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Archive for the ‘Quotes’ Category

A few thoughts on boredom…

“When you are really bored, the best thing you can do is sit down and let yourself experience the boredom more fully. It may not be a deep or satisfying state, but at least you are not indulging in the things with which you usually cover up this kind of experience. Your real state of mind is more nakedly exposed, because for the time being there are no distractions. If you can stay with the experience of boredom, you can try to feel your way through into something deeper, truer, and more spontaneous within yourself.” – Sangharakshita, “Staying with Boredom”  (Source: Tricycle Daily Emails 5/8/13)

Louis CK on Boredom

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Some Things Are In Our Control

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crying sunset

The most beautiful thing we can experience is the mysterious. It is the source of all true art and all science.  They to whom this emotion is a stranger, who can no longer pause to wonder and stand rapt in awe, are as good as dead:  their eyes are closed.  – Albert Einstein (maybe? you can’t trust everything you read on internet…) 

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Many Dharma Gates, Many Doors

Bodhisattva Vow

The Dharma gates are numberless
I vow to enter all of them

 

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you are the universe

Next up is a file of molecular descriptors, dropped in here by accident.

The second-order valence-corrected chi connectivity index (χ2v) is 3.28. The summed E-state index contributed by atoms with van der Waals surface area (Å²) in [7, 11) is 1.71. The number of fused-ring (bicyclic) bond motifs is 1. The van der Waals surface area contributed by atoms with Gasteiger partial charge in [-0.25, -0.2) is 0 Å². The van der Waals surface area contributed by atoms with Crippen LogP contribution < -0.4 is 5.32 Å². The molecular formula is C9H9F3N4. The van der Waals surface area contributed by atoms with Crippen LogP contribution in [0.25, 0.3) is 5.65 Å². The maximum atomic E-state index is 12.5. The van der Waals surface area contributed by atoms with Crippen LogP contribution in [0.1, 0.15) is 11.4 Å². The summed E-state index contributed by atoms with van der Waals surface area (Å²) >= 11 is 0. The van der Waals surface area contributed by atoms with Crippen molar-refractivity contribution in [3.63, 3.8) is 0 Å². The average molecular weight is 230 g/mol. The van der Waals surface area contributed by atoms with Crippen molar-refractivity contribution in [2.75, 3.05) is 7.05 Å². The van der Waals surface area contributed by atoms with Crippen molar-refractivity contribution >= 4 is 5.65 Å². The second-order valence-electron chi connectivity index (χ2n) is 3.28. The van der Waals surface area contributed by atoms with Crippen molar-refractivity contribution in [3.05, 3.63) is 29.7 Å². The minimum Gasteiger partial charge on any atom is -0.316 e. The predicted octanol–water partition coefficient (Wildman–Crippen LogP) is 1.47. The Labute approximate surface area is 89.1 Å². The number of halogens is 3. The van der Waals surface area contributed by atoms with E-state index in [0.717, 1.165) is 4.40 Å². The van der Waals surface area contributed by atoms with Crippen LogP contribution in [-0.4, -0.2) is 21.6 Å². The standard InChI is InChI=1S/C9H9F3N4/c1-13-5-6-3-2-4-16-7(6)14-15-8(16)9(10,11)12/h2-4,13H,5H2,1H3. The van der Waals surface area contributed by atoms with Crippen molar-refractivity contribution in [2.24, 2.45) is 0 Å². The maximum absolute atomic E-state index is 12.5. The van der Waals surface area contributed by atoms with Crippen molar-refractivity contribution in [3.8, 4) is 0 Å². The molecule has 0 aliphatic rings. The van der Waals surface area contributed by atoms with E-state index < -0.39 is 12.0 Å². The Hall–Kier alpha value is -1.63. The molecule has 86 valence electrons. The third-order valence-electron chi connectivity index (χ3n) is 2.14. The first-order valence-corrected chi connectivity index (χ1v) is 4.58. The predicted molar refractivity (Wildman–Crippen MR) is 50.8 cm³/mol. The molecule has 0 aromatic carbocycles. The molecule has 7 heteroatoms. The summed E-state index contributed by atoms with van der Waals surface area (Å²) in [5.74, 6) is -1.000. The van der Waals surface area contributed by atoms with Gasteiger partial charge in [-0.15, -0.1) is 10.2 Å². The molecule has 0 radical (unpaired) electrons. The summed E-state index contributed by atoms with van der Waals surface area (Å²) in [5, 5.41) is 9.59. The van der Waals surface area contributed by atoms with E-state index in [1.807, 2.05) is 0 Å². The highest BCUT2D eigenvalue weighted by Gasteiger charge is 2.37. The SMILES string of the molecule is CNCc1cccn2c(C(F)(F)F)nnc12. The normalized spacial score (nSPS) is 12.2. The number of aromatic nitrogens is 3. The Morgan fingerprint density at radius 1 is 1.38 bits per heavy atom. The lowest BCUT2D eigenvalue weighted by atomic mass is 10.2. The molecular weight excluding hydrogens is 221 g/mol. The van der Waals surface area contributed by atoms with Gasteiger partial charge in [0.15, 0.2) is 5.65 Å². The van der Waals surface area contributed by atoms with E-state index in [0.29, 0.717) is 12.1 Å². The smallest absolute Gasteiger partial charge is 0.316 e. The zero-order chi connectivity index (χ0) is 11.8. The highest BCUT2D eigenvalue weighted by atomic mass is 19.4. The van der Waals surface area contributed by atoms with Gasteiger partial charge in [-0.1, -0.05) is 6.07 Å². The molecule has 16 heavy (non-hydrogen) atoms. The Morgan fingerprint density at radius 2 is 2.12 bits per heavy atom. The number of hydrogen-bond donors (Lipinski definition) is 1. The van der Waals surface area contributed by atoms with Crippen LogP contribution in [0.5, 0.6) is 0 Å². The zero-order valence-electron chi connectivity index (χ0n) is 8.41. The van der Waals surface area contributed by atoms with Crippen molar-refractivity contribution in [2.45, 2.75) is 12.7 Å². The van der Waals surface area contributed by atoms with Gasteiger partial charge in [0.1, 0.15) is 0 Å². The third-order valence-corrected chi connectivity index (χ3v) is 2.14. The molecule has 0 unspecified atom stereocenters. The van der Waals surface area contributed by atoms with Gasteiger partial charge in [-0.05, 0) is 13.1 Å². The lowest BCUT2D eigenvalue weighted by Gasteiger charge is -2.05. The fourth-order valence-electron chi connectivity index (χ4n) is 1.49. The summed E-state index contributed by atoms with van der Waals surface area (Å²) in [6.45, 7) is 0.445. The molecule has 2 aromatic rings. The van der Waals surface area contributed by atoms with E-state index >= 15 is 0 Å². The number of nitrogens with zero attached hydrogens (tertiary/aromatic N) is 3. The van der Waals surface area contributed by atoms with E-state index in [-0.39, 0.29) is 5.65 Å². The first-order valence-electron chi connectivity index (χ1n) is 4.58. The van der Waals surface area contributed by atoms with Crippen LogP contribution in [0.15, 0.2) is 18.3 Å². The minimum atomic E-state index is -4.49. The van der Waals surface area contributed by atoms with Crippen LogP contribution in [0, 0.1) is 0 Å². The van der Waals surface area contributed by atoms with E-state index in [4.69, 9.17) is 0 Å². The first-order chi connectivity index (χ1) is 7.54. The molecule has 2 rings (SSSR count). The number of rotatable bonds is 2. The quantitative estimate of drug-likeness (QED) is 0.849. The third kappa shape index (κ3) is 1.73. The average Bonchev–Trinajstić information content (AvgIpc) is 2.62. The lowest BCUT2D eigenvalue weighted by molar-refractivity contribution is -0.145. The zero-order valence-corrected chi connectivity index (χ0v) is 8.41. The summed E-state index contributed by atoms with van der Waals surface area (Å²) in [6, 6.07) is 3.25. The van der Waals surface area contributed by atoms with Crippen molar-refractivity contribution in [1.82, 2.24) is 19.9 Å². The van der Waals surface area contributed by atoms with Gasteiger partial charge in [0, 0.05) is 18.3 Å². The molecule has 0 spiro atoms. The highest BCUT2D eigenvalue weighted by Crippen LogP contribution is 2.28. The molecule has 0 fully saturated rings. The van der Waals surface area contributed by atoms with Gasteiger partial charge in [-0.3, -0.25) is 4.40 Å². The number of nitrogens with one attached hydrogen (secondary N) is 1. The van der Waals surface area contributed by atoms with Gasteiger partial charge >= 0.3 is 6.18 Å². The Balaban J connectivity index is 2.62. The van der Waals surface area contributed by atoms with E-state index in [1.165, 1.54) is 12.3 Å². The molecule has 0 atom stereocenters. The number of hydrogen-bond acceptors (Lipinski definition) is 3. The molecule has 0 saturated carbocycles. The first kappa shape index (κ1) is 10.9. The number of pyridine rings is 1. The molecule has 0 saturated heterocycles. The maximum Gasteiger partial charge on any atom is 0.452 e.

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Thunder and Lightening over Scranton

When we see truly, there is nothing at all.
There is no person; there is no Buddha.
Innumerable things of the universe
 are just bubbles on the sea.
Wise sages are all like flashes of lightning.

–   Yoka Genkaku (665-713 CE), Shodoka

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pink sunset This is an excerpt from the classic “What the Buddha Taught” by Walpola Rahula.

However you put it, faith or belief as understood by most religions has little to do with Buddhism.

The question of belief arises when there is no seeing – seeing in every sense of the word. The moment you see, the question of belief disappears. If I tell you that I have a gem hidden in the folded palm of my hand, the qustion of belief rises because you do not see it yourself. But if I unclench my fist and show you the gem, then you see it for yourself, and the question of belief does not arise. So the phrase in ancient Buddhist texts reads: “Realizing, as one sees a gem in the palm.”

A disciple of the Buddha named Musila tells another monk: “Friend Savittha, without devotion, faith or belief, without liking of inclination, without hearsay or tradition, without consideration apparent reasons, without delight in the speculations of opinions, I know and see that the cessation of becoming is Nirvana.

And the Buddha says: “O Bhikkus, I say that the destruction of defilement and impurities is meant for a person who knows and who sees, and not for a person who does not know and does not see.”

It is always a question of knowing and seeing, and not that of believing. The teaching of the Buddha is qualified as ehi-passika, inviting you to ‘come and see’, but not to come and believe.

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